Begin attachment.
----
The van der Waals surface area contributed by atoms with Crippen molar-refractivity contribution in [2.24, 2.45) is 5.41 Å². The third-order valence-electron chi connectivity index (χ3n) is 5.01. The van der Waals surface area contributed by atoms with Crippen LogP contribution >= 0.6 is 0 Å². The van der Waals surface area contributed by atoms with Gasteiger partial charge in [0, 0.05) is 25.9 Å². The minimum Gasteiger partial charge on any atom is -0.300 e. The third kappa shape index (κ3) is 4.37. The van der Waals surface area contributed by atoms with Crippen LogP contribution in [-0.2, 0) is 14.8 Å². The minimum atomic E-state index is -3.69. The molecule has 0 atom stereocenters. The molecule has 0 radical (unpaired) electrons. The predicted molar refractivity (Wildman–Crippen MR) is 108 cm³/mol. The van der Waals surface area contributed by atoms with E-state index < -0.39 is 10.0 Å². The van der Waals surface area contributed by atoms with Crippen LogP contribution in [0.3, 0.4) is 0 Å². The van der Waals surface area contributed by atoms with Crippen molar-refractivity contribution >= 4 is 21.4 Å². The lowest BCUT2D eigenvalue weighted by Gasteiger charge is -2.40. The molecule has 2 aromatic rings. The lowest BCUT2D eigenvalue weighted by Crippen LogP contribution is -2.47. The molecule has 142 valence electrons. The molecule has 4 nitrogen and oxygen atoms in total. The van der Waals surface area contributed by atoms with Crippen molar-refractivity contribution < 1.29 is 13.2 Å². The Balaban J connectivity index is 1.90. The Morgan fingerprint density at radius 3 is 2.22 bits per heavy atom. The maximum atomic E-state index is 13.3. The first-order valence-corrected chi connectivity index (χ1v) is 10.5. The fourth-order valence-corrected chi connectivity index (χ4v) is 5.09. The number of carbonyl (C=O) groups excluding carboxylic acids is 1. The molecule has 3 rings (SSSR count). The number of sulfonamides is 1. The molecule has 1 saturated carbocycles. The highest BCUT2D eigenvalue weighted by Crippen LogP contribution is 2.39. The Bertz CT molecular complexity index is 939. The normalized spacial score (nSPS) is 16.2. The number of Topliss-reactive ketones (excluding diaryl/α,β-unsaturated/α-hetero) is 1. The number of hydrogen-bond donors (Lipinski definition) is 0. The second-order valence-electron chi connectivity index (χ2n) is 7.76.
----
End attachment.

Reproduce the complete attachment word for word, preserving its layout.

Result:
The van der Waals surface area contributed by atoms with Crippen molar-refractivity contribution in [2.24, 2.45) is 5.41 Å². The third-order valence-electron chi connectivity index (χ3n) is 5.01. The van der Waals surface area contributed by atoms with Crippen LogP contribution >= 0.6 is 0 Å². The van der Waals surface area contributed by atoms with Gasteiger partial charge in [0, 0.05) is 25.9 Å². The minimum Gasteiger partial charge on any atom is -0.300 e. The third kappa shape index (κ3) is 4.37. The van der Waals surface area contributed by atoms with Crippen LogP contribution in [-0.2, 0) is 14.8 Å². The minimum atomic E-state index is -3.69. The molecule has 0 atom stereocenters. The molecule has 0 radical (unpaired) electrons. The predicted molar refractivity (Wildman–Crippen MR) is 108 cm³/mol. The van der Waals surface area contributed by atoms with E-state index < -0.39 is 10.0 Å². The van der Waals surface area contributed by atoms with Crippen LogP contribution in [0.3, 0.4) is 0 Å². The van der Waals surface area contributed by atoms with Crippen molar-refractivity contribution >= 4 is 21.4 Å². The lowest BCUT2D eigenvalue weighted by Gasteiger charge is -2.40. The molecule has 2 aromatic rings. The lowest BCUT2D eigenvalue weighted by Crippen LogP contribution is -2.47. The molecule has 142 valence electrons. The molecule has 4 nitrogen and oxygen atoms in total. The van der Waals surface area contributed by atoms with Crippen molar-refractivity contribution < 1.29 is 13.2 Å². The Balaban J connectivity index is 1.90. The Morgan fingerprint density at radius 3 is 2.22 bits per heavy atom. The maximum atomic E-state index is 13.3. The first-order valence-corrected chi connectivity index (χ1v) is 10.5. The fourth-order valence-corrected chi connectivity index (χ4v) is 5.09. The number of carbonyl (C=O) groups excluding carboxylic acids is 1. The molecule has 3 rings (SSSR count). The number of sulfonamides is 1. The molecule has 1 saturated carbocycles. The highest BCUT2D eigenvalue weighted by Crippen LogP contribution is 2.39. The Bertz CT molecular complexity index is 939. The normalized spacial score (nSPS) is 16.2. The number of Topliss-reactive ketones (excluding diaryl/α,β-unsaturated/α-hetero) is 1. The number of hydrogen-bond donors (Lipinski definition) is 0. The second-order valence-electron chi connectivity index (χ2n) is 7.76.